“I take time with my patients to understand their anxieties as well as seek out ways I can help support them. This is more of the art of medicine than the science, but paying attention to the little things actually makes a big difference. I think we were able to accomplish something very special for Gail.”

Gail agrees. With her back pain greatly reduced by the spinal cord stimulator, she can complete her chores with no interruption or discomfort. She’s also capable of performing tasks she hadn’t been able to do for years due to the pain.

“I’m back to doing some gardening and all the activities I used to do,” she enthuses. “I went to a dinner engagement with some people I hadn’t seen since before I got the spinal cord stimulator. One of the women looked at me and said, Oh my, you must be feeling better. When I asked how she knew, she said, Before, the pain showed in your face.

“Other people have told me I look much better now, and I feel much better, too. I feel like I can do anything. It’s like that back and hip pain took years off my life. But the spinal cord stimulator gave them back to me. I’m so happy.”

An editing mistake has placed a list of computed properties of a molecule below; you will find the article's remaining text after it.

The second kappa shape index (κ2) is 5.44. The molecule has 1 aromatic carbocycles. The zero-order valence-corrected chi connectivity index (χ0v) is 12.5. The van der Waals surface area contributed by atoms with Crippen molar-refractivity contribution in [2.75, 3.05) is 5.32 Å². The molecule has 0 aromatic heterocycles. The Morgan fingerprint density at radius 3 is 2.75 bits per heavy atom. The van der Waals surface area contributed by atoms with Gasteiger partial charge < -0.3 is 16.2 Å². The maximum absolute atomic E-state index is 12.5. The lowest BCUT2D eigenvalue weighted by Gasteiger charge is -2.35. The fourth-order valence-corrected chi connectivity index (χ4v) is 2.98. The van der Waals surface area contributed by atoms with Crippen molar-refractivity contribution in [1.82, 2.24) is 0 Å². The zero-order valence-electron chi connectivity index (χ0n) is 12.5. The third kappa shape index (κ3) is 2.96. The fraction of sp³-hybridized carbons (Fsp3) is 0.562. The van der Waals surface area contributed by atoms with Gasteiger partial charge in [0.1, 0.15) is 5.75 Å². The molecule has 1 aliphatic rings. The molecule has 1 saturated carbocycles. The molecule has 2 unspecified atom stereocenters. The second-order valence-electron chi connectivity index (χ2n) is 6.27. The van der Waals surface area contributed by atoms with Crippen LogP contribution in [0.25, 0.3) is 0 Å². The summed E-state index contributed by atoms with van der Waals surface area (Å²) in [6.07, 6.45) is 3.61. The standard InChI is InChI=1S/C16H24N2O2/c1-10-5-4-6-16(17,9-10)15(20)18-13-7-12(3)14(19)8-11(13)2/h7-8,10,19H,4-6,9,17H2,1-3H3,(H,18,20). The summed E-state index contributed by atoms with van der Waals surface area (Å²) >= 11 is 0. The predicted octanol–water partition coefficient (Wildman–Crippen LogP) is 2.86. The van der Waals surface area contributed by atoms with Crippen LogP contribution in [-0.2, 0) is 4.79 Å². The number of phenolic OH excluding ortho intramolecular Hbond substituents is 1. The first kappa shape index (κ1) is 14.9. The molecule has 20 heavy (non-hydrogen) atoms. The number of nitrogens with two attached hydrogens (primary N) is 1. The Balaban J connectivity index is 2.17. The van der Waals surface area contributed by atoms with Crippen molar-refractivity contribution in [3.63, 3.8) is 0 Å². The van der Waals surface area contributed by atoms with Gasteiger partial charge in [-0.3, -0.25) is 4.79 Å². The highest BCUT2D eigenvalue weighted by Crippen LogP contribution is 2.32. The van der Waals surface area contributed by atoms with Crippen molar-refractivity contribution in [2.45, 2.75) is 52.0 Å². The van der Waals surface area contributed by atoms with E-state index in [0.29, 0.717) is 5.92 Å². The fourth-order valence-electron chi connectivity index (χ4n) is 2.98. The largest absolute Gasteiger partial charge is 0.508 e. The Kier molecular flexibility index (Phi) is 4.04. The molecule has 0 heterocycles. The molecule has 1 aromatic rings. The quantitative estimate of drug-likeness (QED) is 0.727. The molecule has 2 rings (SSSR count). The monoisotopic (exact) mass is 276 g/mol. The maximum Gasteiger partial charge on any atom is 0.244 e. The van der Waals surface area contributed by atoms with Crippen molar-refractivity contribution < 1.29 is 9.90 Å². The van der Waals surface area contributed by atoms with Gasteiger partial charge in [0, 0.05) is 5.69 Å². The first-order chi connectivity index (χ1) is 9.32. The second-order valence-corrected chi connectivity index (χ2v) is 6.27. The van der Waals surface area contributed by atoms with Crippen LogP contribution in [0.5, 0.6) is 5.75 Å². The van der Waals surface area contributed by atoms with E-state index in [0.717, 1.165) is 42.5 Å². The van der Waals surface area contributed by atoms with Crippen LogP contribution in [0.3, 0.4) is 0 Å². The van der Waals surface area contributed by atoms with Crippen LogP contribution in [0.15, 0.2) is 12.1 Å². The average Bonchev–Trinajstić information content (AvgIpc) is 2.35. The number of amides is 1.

Gail gives credit for her success with SCS to Dr. McGreevy. She’s grateful he was so dedicated to relieving her pain and returning her to an active lifestyle.

“I think Dr. McGreevy is wonderful,” she muses. “Some doctors have an attitude of suck it up when it comes to pain, but not Dr. McGreevy. He always checks with me to see if I’m comfortable. If I’m in pain, he adjusts the settings on my stimulator unit.

“I tell everybody I know who has a back problem about McGreevy NeuroHealth and spinal cord stimulation. Thanks to Dr. McGreevy and his treatment, I feel like a normal person again.”

© FHCN article by Patti DiPanfilo. FHCN file photos. mkb